The bull market turns 3,453 days old on Wednesday. It’s the longest period of uninterrupted gains in American history.
The remarkable run began on March 9, 2009, in the ashes of the Great Recession and the scariest financial crisis since the 1930s.
The slow-but-steady economic recovery, coupled with unprecedented aid from the Federal Reserve, catapulted the Dow from around 6,500 to nearly 26,000 today. The S&P 500 has quadrupled from its 2009 low of 666. And market darlings like Netflix (NFLX) and Amazon (AMZN) have skyrocketed much further.
The bull market narrowly survived countless panic attacks from crisis-scarred investors along the way. There was the downgrade of America’s credit rating in 2011, the feared collapse of the euro, China’s alarming economic slowdown and the dramatic crash in oil prices.
Yet each scare failed to derail the steady rise of the economy and corporate profits that has underpinned Wall Street’s record-breaking run. There were close calls, but the S&P 500 never dropped 20%, the trigger for a new bear market.
Still, the lingering doubt about the market led some to call it the most hated bull market ever.
“No one believed in it all the way through,” said David Kelly, chief global strategist at JPMorgan Funds. “The pessimism that’s been a hallmark of the bull market has actually ensured its longevity.”
Boom, but no bubble
Market euphoria, like during the dotcom bubble, could have led to the bull market’s early demise. In fact, the longest bull run before this one began in October 1990 and ended with the bursting of the dotcom bubble in March 2000.
While this bull market is in the record books for durability, it’s hardly the most powerful. On an annualized basis, the S&P 500 has gained 16.5% since March 2009. That’s a bit below the average of 22% since 1932, according to S&P Dow Jones Indices.
The S&P 500’s 324% advance during the bull market is the second-most, behind only the 417% surge during the 1990-2000 run.
But that run in the ’90s isn’t without controversy. Between July 1990 and October 1990, the S&P 500 plunged 19.92% over 87 days. Many, but not all, market analysts consider that to be a bear market because it rounded up to a 20% decline and caused the loss of more than half of the prior bull market’s gains.
But if the 1990 stumble isn’t classified as a bear market, then that bull market would have lasted 4,494 days, spanning late 1987 through early 2000. That would exceed the length of the current bull market.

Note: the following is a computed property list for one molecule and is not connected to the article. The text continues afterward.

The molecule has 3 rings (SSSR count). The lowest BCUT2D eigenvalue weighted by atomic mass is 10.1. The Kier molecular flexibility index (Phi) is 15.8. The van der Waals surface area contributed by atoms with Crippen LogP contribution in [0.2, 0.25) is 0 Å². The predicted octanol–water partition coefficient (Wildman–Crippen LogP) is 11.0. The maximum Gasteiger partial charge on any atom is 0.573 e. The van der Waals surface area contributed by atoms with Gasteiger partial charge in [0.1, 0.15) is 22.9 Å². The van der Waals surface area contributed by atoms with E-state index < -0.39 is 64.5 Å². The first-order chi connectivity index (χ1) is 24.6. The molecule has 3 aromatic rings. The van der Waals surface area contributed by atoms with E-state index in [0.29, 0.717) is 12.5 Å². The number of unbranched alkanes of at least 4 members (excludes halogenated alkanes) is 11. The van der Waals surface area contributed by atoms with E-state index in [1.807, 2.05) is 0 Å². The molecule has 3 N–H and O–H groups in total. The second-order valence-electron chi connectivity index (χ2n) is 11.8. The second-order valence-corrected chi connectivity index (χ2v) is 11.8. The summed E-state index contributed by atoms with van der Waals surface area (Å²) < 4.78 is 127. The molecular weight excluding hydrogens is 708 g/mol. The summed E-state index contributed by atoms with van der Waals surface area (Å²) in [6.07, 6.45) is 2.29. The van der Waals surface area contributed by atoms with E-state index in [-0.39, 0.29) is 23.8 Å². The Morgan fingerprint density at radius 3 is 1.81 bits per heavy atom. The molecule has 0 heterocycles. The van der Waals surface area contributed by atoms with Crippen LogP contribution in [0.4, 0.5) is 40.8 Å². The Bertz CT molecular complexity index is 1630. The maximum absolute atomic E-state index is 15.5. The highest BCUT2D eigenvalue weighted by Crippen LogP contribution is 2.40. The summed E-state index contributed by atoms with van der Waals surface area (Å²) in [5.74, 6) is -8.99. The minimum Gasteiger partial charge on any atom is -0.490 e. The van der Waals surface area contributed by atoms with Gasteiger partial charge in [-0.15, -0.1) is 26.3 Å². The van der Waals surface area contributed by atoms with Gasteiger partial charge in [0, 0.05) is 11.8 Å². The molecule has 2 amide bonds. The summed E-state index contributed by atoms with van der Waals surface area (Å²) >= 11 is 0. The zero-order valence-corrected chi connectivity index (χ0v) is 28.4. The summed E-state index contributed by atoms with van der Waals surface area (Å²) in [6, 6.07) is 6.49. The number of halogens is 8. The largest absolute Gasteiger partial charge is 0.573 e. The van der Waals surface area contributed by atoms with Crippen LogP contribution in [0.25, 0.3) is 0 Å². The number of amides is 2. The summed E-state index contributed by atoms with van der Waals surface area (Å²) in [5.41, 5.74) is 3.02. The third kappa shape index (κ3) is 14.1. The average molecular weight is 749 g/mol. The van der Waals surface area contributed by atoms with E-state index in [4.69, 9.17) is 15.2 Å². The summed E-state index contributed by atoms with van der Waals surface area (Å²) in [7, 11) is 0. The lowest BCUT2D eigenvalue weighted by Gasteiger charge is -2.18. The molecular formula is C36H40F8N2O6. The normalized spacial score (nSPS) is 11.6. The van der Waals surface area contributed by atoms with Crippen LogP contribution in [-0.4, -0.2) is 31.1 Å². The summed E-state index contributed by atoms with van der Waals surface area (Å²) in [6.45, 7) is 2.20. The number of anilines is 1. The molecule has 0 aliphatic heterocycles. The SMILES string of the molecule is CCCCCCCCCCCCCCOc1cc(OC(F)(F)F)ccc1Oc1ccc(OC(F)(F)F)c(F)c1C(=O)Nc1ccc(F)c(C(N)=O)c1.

There is another catch with Wednesday’s market milestone. The S&P 500 hasn’t set a record closing high since January 26, though it came very close on Tuesday. If the S&P 500 plunges 20% before making a new high, the record books will be revised to show that the bull market actually ended in January.
Signs of old age?
In any case, what really matters to investors is whether the market is showing signs of old age. But market veterans say the focus on time is misplaced.
“Bull markets don’t die of old age. They end in recessions,” said Kurt Spieler, chief investment officer of wealth management at First National Bank of Omaha.
Economists see little risk of a recession around the corner. Unemployment fell to 3.9% in July and the economy grew during the second quarter at the fastest pace since 2014. Even though the economy was already healthy, Washington boosted growth further by slashing corporate tax rates and ramping up government spending.
“While this bull market and economic recovery may very well be old,” LPL Financial strategists wrote to clients, “we see few signs that suggest an end is near.”
David Kotok, chairman and chief investment officer of Cumberland Advisors, agrees. He believes that strong corporate profits could lift the S&P 500 to 3,000 before the end of the decade.
Threats from trade war, inflation
But the economic expansion, already the second-longest in history, also faces threats from tariffs and inflation.
An escalation of the trade war between the United States and China could derail global growth while causing headaches for the Federal Reserve.
“If the trade war does not ratchet down,” Kotok said, “the Fed will have to fight more inflation with slower rates of growth. Therein lies a stewpot of risk.”
The Fed’s steady rate hikes and shrinking balance sheet have already helped set off turbulence in emerging markets such as Turkey and Argentina.
Another danger stems from the fading impact of help from Washington. The tax cuts and government spending may have created the boom-to-bust scenario that the economy avoided for the past decade.
“The biggest threat to the expansion is a letdown from the sugar high of fiscal stimulus,” said JPMorgan’s Kelly.